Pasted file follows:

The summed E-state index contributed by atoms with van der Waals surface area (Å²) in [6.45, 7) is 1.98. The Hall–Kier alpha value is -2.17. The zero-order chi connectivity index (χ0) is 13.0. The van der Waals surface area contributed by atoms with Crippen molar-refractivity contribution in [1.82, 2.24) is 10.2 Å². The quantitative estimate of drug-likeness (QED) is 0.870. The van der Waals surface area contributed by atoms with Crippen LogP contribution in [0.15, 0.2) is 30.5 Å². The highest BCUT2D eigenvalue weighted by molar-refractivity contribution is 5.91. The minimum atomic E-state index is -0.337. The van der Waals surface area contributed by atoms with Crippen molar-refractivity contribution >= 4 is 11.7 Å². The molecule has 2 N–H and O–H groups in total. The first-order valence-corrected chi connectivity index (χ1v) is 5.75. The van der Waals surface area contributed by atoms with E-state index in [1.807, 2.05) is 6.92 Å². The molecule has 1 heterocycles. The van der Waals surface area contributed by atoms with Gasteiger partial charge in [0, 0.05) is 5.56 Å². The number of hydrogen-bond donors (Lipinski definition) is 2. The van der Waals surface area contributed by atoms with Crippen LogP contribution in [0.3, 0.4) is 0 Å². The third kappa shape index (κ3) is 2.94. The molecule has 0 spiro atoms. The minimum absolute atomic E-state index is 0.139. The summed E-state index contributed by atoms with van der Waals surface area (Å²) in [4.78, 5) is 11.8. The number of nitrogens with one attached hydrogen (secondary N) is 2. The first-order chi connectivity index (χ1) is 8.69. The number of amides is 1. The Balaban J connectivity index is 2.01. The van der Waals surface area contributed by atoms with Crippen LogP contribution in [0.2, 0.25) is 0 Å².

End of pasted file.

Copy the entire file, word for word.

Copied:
The summed E-state index contributed by atoms with van der Waals surface area (Å²) in [6.45, 7) is 1.98. The Hall–Kier alpha value is -2.17. The zero-order chi connectivity index (χ0) is 13.0. The van der Waals surface area contributed by atoms with Crippen molar-refractivity contribution in [1.82, 2.24) is 10.2 Å². The quantitative estimate of drug-likeness (QED) is 0.870. The van der Waals surface area contributed by atoms with Crippen LogP contribution in [0.15, 0.2) is 30.5 Å². The highest BCUT2D eigenvalue weighted by molar-refractivity contribution is 5.91. The minimum atomic E-state index is -0.337. The van der Waals surface area contributed by atoms with Crippen molar-refractivity contribution >= 4 is 11.7 Å². The molecule has 2 N–H and O–H groups in total. The first-order valence-corrected chi connectivity index (χ1v) is 5.75. The van der Waals surface area contributed by atoms with E-state index in [1.807, 2.05) is 6.92 Å². The molecule has 1 heterocycles. The van der Waals surface area contributed by atoms with Gasteiger partial charge in [0, 0.05) is 5.56 Å². The number of hydrogen-bond donors (Lipinski definition) is 2. The van der Waals surface area contributed by atoms with Crippen LogP contribution in [0.3, 0.4) is 0 Å². The third kappa shape index (κ3) is 2.94. The molecule has 0 spiro atoms. The minimum absolute atomic E-state index is 0.139. The summed E-state index contributed by atoms with van der Waals surface area (Å²) in [4.78, 5) is 11.8. The number of nitrogens with one attached hydrogen (secondary N) is 2. The first-order chi connectivity index (χ1) is 8.69. The number of amides is 1. The Balaban J connectivity index is 2.01. The van der Waals surface area contributed by atoms with Crippen LogP contribution in [0.2, 0.25) is 0 Å².